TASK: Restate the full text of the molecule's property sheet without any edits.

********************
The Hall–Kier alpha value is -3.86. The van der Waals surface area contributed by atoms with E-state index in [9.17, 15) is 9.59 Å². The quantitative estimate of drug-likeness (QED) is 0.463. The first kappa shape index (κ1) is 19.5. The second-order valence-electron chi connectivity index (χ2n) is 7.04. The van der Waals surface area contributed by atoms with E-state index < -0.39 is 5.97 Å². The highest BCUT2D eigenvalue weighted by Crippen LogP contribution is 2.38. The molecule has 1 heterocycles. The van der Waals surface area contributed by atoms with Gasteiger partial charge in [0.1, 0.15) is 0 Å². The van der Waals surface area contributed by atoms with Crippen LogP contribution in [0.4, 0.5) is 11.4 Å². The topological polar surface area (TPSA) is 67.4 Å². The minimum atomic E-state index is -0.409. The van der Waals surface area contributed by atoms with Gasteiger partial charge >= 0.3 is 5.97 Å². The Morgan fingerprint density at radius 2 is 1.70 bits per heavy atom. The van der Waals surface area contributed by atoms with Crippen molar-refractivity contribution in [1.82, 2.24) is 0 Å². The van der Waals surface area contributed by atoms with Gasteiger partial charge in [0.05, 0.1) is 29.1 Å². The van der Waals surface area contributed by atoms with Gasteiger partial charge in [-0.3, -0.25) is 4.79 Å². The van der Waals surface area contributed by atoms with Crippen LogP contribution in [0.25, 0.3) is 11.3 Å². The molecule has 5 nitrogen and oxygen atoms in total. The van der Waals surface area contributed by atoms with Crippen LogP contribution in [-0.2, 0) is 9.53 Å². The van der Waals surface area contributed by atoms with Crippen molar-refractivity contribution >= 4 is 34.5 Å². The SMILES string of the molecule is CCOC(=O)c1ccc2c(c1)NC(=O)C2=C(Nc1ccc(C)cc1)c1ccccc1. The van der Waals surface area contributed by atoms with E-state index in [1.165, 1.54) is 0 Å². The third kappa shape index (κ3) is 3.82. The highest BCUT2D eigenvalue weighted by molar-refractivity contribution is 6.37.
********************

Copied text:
The Hall–Kier alpha value is -3.86. The van der Waals surface area contributed by atoms with E-state index in [9.17, 15) is 9.59 Å². The quantitative estimate of drug-likeness (QED) is 0.463. The first kappa shape index (κ1) is 19.5. The second-order valence-electron chi connectivity index (χ2n) is 7.04. The van der Waals surface area contributed by atoms with E-state index < -0.39 is 5.97 Å². The highest BCUT2D eigenvalue weighted by Crippen LogP contribution is 2.38. The molecule has 1 heterocycles. The van der Waals surface area contributed by atoms with Gasteiger partial charge in [0.1, 0.15) is 0 Å². The van der Waals surface area contributed by atoms with Crippen LogP contribution in [0.4, 0.5) is 11.4 Å². The topological polar surface area (TPSA) is 67.4 Å². The minimum atomic E-state index is -0.409. The van der Waals surface area contributed by atoms with Gasteiger partial charge >= 0.3 is 5.97 Å². The Morgan fingerprint density at radius 2 is 1.70 bits per heavy atom. The van der Waals surface area contributed by atoms with Crippen molar-refractivity contribution in [1.82, 2.24) is 0 Å². The van der Waals surface area contributed by atoms with Gasteiger partial charge in [0.05, 0.1) is 29.1 Å². The van der Waals surface area contributed by atoms with Gasteiger partial charge in [-0.3, -0.25) is 4.79 Å². The van der Waals surface area contributed by atoms with Crippen LogP contribution in [0.25, 0.3) is 11.3 Å². The molecule has 5 nitrogen and oxygen atoms in total. The van der Waals surface area contributed by atoms with Crippen LogP contribution in [-0.2, 0) is 9.53 Å². The van der Waals surface area contributed by atoms with Crippen molar-refractivity contribution >= 4 is 34.5 Å². The SMILES string of the molecule is CCOC(=O)c1ccc2c(c1)NC(=O)C2=C(Nc1ccc(C)cc1)c1ccccc1. The van der Waals surface area contributed by atoms with E-state index in [1.165, 1.54) is 0 Å². The third kappa shape index (κ3) is 3.82. The highest BCUT2D eigenvalue weighted by molar-refractivity contribution is 6.37.